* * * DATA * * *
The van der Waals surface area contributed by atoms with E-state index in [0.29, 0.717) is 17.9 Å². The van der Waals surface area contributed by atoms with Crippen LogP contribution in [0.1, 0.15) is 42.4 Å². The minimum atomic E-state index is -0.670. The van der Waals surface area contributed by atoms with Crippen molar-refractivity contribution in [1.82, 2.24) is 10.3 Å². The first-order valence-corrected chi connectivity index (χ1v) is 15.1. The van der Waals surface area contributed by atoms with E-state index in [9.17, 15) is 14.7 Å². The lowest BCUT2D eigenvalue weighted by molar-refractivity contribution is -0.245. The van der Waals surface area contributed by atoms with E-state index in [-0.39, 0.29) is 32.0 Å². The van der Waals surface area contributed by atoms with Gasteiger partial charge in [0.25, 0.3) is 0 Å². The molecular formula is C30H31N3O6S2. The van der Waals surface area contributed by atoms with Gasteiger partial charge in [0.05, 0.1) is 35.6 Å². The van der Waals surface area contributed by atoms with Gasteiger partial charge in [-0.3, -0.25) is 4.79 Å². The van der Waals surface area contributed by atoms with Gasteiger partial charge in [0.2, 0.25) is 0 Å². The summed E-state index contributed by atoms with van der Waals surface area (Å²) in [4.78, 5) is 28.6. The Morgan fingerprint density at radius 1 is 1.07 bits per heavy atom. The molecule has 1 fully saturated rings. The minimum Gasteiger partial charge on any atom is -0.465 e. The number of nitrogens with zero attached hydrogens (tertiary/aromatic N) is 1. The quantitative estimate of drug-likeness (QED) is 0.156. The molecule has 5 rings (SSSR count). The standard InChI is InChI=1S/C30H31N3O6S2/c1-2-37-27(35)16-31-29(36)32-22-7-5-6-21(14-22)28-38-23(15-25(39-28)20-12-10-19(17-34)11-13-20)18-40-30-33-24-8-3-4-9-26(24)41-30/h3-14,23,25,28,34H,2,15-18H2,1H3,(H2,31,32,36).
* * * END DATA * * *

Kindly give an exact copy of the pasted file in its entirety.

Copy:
The van der Waals surface area contributed by atoms with E-state index in [0.29, 0.717) is 17.9 Å². The van der Waals surface area contributed by atoms with Crippen LogP contribution in [0.1, 0.15) is 42.4 Å². The minimum atomic E-state index is -0.670. The van der Waals surface area contributed by atoms with Crippen molar-refractivity contribution in [1.82, 2.24) is 10.3 Å². The first-order valence-corrected chi connectivity index (χ1v) is 15.1. The van der Waals surface area contributed by atoms with E-state index in [9.17, 15) is 14.7 Å². The lowest BCUT2D eigenvalue weighted by molar-refractivity contribution is -0.245. The van der Waals surface area contributed by atoms with E-state index in [-0.39, 0.29) is 32.0 Å². The van der Waals surface area contributed by atoms with Gasteiger partial charge in [0.25, 0.3) is 0 Å². The molecular formula is C30H31N3O6S2. The van der Waals surface area contributed by atoms with Gasteiger partial charge in [0.05, 0.1) is 35.6 Å². The van der Waals surface area contributed by atoms with Gasteiger partial charge in [-0.3, -0.25) is 4.79 Å². The van der Waals surface area contributed by atoms with Gasteiger partial charge in [0.2, 0.25) is 0 Å². The summed E-state index contributed by atoms with van der Waals surface area (Å²) in [4.78, 5) is 28.6. The Morgan fingerprint density at radius 1 is 1.07 bits per heavy atom. The molecule has 1 fully saturated rings. The minimum Gasteiger partial charge on any atom is -0.465 e. The number of nitrogens with zero attached hydrogens (tertiary/aromatic N) is 1. The quantitative estimate of drug-likeness (QED) is 0.156. The molecule has 5 rings (SSSR count). The standard InChI is InChI=1S/C30H31N3O6S2/c1-2-37-27(35)16-31-29(36)32-22-7-5-6-21(14-22)28-38-23(15-25(39-28)20-12-10-19(17-34)11-13-20)18-40-30-33-24-8-3-4-9-26(24)41-30/h3-14,23,25,28,34H,2,15-18H2,1H3,(H2,31,32,36).